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The highest credit score you can have on the most widely used scales is an 850. For common versions of FICO and VantageScore, the scale ranges from 300 to 850 and lenders typically consider anything above 720 excellent credit.
Even if you succeed in getting the highest credit score possible, you’re unlikely to keep it month after month. Scores fluctuate because they are a snapshot of your credit profile, which changes over time.
The widely-used FICO 8 scoring model and the VantageScore 3.0 are both on a 300-850 scale. Credit scoring company FICO says about 1% of its scores reach 850. VantageScore spokesman Jeff Richardson says fewer than 1% of its credit scores are perfect.
The way people get perfect scores is by practicing good credit habits consistently and for a long time. As you might expect, older consumers are more likely to have high scores than younger ones.
But scores fluctuate because they are a snapshot of your credit profile. Even if you succeed in getting the highest credit score, you’re unlikely to keep it month after month.
An excellent credit score is good enough
You don’t need a perfect credit score to get the best deals. A score of 720 or higher is generally considered excellent. And scoring 800 or above qualifies you for the best terms offered.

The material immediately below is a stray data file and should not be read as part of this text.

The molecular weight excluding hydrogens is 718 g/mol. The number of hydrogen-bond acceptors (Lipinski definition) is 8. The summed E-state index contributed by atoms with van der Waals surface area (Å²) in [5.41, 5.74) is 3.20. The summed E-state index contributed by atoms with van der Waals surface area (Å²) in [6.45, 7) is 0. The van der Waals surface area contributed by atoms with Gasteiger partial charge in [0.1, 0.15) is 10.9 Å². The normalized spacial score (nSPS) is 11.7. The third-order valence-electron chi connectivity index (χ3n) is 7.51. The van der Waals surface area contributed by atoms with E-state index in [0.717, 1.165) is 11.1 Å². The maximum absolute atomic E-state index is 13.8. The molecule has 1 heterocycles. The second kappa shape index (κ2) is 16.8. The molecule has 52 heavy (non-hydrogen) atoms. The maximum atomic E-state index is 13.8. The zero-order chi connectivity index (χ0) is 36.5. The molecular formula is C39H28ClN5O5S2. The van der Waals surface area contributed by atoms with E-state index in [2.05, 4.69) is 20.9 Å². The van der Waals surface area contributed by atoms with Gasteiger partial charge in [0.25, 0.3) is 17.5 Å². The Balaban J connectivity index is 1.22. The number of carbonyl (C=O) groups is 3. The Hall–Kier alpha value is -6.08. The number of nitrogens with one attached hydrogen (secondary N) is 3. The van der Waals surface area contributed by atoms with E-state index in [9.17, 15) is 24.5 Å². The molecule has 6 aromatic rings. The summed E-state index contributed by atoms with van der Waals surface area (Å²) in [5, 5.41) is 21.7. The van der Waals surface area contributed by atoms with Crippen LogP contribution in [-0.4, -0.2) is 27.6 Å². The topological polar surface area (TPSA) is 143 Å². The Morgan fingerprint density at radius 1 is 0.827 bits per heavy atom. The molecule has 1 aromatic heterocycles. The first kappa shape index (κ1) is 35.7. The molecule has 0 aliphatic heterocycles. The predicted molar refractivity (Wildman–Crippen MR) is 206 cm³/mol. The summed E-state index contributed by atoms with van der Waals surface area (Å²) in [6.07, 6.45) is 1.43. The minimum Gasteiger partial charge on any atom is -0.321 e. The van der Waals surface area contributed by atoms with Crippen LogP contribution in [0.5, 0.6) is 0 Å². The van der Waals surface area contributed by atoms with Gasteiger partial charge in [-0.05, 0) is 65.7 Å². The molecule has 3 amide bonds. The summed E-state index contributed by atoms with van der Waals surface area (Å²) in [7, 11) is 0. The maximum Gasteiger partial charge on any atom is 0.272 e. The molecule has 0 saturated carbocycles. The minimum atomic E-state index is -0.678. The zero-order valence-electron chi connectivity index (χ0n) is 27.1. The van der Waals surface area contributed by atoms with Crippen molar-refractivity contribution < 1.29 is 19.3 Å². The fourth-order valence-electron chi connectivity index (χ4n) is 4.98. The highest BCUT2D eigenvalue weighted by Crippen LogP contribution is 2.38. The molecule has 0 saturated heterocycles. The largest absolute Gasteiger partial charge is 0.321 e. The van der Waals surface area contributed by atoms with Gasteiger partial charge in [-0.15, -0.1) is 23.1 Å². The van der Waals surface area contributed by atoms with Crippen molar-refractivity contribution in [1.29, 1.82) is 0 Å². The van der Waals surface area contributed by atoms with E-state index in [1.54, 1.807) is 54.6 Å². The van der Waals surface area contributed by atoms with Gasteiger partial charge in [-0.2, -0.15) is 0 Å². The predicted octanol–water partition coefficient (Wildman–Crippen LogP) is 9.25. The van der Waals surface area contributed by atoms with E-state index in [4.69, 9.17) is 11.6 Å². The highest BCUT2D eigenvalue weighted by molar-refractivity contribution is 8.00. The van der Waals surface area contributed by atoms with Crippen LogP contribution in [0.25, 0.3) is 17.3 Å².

That’s pretty great news if you aspire to get into the group of people who have top-tier credit but you don’t want to obsess over every single point in an effort to get the highest score possible.
What people who score 800 or higher do
According to FICO, those who achieve ultra-high credit scores pay on time, use credit lightly, have a long credit history and rarely open a new account. Here’s what they tend to have in common:
Owes less than $3,500 on credit cards.
Uses only 7% of credit limit.
No late payments on credit reports (meaning any late payments were more than seven years ago).
How to aim for the highest credit score possible
If you really, really want to fight for every possible point, we have some strategies that can help:
Pay every bill on time, every time. Payment history is the biggest factor in your score, so a misstep there can really set you back.
Keep your credit balances well under 10% of your credit limits. Credit utilization — the amount of your credit limits in use — is another highly influential factor in your score. The lower you can get it, the better.
Have multiple credit accounts, and installment loans as well as credit cards.
If your credit history is on the short side, ask to be an authorized user on an old, established credit card with a spotless payment record and low credit utilization.
Check your credit reports to spot errors that could hold down your scores. (Through April 22, 2022, you have weekly access to free credit reports to all three credit bureaus.)
Apply for new credit only if you really need it.
Know how your credit is scored
See your free score and the factors that influence it, plus insights into ways to keep building.
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